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The use of telehealth in early autism training for parents: a scoping review

Authors Boisvert M, Hall N

Received 12 November 2013

Accepted for publication 19 December 2013

Published 19 March 2014 Volume 2014:2 Pages 19—27

DOI https://doi.org/10.2147/SHTT.S45353

Checked for plagiarism Yes

Review by Single-blind

Peer reviewer comments 4


Video abstract presented by Michelle Boisvert and Nerissa Hall.

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Michelle Boisvert,1 Nerissa Hall2

1WorldTide, Inc., Williamsburg, MA, USA; 2Communicare, LLC, Ludlow, MA, USA

Abstract: Telehealth involves the application of technology to deliver services over a geographical distance. Studies in which telehealth procedures were used in the training or coaching of parents with young children (aged 6 years and under) who were diagnosed with autism were reviewed. Scoping searches identified two studies that met the inclusion criteria. These studies were evaluated in terms of the: 1) characteristics of the participants; 2) technology utilized; 3) services delivered via telehealth; 4) research methodology; and 5) results and conclusions of the study. Telehealth was used by speech–language pathologists and university researchers to provide training to parents on specific intervention approaches to facilitate targeted communication initiations and responses by gestures, picture pointing, or verbalizations, as well as the delivery and evaluation of the Early Start Denver Model. While the available literature is limited on this topic, this review suggests that the use of telehealth is a viable means to provide training to parents with young children diagnosed with autism.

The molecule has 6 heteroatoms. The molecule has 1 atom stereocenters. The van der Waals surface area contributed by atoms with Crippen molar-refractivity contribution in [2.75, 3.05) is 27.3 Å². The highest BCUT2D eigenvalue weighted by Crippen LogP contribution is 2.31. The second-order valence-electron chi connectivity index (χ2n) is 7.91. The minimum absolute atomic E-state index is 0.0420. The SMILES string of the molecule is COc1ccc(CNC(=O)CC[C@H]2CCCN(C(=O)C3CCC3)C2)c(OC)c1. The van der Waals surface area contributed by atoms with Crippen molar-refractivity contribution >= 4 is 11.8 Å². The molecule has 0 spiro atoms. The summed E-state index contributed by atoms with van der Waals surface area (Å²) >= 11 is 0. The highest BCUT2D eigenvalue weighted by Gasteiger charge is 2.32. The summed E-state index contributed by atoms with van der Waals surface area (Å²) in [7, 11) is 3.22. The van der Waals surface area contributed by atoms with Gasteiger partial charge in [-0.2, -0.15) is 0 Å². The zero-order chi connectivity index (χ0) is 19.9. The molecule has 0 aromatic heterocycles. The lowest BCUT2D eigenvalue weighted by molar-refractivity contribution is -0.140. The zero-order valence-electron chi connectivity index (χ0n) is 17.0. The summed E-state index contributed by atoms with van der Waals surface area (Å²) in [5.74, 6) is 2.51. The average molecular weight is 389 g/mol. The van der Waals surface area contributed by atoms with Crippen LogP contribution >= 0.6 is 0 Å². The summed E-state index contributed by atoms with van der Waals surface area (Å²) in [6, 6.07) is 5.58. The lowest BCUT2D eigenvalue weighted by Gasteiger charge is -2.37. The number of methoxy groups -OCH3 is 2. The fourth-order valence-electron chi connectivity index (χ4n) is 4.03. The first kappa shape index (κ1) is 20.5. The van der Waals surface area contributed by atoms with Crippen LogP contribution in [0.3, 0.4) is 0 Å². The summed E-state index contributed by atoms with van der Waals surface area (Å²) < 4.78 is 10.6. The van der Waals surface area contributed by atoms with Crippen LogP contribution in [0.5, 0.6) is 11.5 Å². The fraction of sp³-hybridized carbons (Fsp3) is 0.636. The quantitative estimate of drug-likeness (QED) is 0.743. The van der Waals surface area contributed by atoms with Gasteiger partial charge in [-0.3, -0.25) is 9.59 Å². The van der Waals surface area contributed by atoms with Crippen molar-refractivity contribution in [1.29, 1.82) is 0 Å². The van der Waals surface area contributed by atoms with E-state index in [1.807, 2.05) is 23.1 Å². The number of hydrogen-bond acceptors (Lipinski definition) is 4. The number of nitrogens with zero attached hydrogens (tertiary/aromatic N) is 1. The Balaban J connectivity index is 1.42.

Keywords: autism spectrum disorder, telehealth, training, education, caregivers, parents

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